On October 5, 1864, the Battle of Allatoona Pass was fought in Bartow County, Georgia.
The first televised Presidential address from the White House was broadcast on October 5, 1947.
The Georgia Supreme Court outlawed use of the electric chair as “cruel and unusual punishment” on October 5, 2001.
Georgia Politics, Campaigns, and Elections
Governor Nathan Deal earlier this week named a new Executive Counsel.
Gov. Nathan Deal  announced the departure of David Werner, executive counsel to the governor. Beginning Nov. 1, Werner will become the director of state and local government relations for Delta Air Lines.
“Werner has been an instrumental member of my administration since the 2010 campaign and I’m grateful for his service to our state,” said Deal. “During his tenure, Werner has demonstrated an unwavering commitment to the well-being of our citizens and his efforts as executive counsel have helped to advance the interests of many Georgians. His knowledge and experience have been assets to the State of Georgia and I wish him the best as he transitions to the private sector.”
Deal tapped Carey Miller, deputy executive counsel and public safety policy advisor, as Werner’s replacement. Miller will assume this position on Oct. 15.
Congressman Doug Collins (R-Gainesville) and eight of his Georgia Republican colleagues voted to ban most late-term abortions.
The Pain-Capable Unborn Child Protection Act passed 237-189, largely along party lines. Republicans control 240 seats in the House, and Democrats hold 194.
Speaking on the House floor Tuesday, Collins referred to his own experience as a father being told that he and his wife should abort the pregnancy of their now-25-year-old daughter, Jordan, who was diagnosed with a form of spina bifida while still in the womb.
The timeframe of the ban is based on research that shows children begin to feel pain at 20 weeks, or about five months, into the pregnancy.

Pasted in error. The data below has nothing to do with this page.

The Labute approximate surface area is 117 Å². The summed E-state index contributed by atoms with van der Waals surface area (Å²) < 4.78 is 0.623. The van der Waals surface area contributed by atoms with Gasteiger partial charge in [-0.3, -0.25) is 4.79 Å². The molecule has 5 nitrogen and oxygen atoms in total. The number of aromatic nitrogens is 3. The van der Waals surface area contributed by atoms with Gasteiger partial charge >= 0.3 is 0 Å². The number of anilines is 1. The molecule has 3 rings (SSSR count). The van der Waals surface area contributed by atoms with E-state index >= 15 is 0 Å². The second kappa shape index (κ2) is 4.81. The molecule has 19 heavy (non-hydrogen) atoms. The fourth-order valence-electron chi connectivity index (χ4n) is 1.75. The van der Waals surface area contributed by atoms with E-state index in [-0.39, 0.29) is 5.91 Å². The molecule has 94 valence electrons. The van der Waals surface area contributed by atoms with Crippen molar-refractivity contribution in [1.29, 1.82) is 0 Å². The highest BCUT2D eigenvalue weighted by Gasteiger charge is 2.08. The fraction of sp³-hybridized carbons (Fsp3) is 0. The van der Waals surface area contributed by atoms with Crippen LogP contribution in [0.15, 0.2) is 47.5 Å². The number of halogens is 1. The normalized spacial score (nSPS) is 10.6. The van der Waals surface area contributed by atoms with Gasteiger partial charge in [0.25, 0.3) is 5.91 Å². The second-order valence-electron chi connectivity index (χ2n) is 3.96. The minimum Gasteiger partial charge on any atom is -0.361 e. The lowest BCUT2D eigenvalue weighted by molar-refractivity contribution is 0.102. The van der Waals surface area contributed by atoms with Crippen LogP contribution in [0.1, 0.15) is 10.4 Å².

“When modern medicine leads doctors to administer anesthesia to children at 20 weeks’ gestation, basic integrity gives us no way to ignore their personhood,” Collins said in an announcement after the bill cleared the House. “Science leaves us no room to justify their slaughter, and our Founding Fathers leave us no path to disregard their right to life.”
Both of Georgia’s senators, Johnny Isakson and David Perdue, are co-sponsors of the Senate bill and have supported similar bills in the past. The most recent vote was taken 2016.
“We have a moral obligation to protect unborn life, and it is unconscionable that federal law currently permits unborn babies to feel such unimaginable pain,” Perdue said in 2016. “It is likewise reprehensible that we would even have to require doctors to save every newborn’s life.”
Georgia Secretary of State Brian Kemp has a 2018 campaign issue teed up by the federal voting rights lawsuit filed this week.
The suit was filed by the National Redistricting Foundation against Kemp, in his role as the state’s top elections official, in U.S. District Court Tuesday.
In a statement released by Kemp’s gubernatorial campaign, the secretary of state pointed to past battles his office had with the U.S. Department of Justice while Barack Obama was president. Holder was Obama’s first attorney general.
“I took on the Obama Justice Department twice — and won — to implement our common sense Voter ID and citizenship check laws,” Kemp said in a statement released by his gubernatorial campaign. “I’m ready to fight for hardworking Georgians again as Eric Holder and his team of liberal lawyers attempt to turn Georgia ‘blue’ through the court system.”
The suit targets redistricting done in 2015 for Chandler’s district, as well as the district represented by state Rep. Brian Strickland, R-McDonough, arguing they were redrawn by Republican lawmakers to dilute African-American voting strength and keep Chandler and Strickland in office.
Kemp’s department also recently opened a field office in Cartersville.